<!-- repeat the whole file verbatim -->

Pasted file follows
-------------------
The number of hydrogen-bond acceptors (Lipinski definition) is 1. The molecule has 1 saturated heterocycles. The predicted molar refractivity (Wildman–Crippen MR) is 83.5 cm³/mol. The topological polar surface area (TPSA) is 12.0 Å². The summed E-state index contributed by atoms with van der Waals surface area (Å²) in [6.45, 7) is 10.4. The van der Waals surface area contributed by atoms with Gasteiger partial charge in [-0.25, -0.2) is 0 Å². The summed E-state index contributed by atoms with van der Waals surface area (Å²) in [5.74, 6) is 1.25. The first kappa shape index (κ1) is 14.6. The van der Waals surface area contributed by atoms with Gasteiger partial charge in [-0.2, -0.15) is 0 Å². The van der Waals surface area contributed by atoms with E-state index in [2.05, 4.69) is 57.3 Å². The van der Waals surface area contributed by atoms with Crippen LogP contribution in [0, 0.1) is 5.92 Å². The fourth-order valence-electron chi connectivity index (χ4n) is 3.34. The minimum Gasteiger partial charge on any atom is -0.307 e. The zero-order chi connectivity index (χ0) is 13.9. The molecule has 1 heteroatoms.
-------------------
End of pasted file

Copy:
The number of hydrogen-bond acceptors (Lipinski definition) is 1. The molecule has 1 saturated heterocycles. The predicted molar refractivity (Wildman–Crippen MR) is 83.5 cm³/mol. The topological polar surface area (TPSA) is 12.0 Å². The summed E-state index contributed by atoms with van der Waals surface area (Å²) in [6.45, 7) is 10.4. The van der Waals surface area contributed by atoms with Gasteiger partial charge in [-0.25, -0.2) is 0 Å². The summed E-state index contributed by atoms with van der Waals surface area (Å²) in [5.74, 6) is 1.25. The first kappa shape index (κ1) is 14.6. The van der Waals surface area contributed by atoms with Gasteiger partial charge in [-0.2, -0.15) is 0 Å². The van der Waals surface area contributed by atoms with E-state index in [2.05, 4.69) is 57.3 Å². The van der Waals surface area contributed by atoms with Crippen LogP contribution in [0, 0.1) is 5.92 Å². The fourth-order valence-electron chi connectivity index (χ4n) is 3.34. The minimum Gasteiger partial charge on any atom is -0.307 e. The zero-order chi connectivity index (χ0) is 13.9. The molecule has 1 heteroatoms.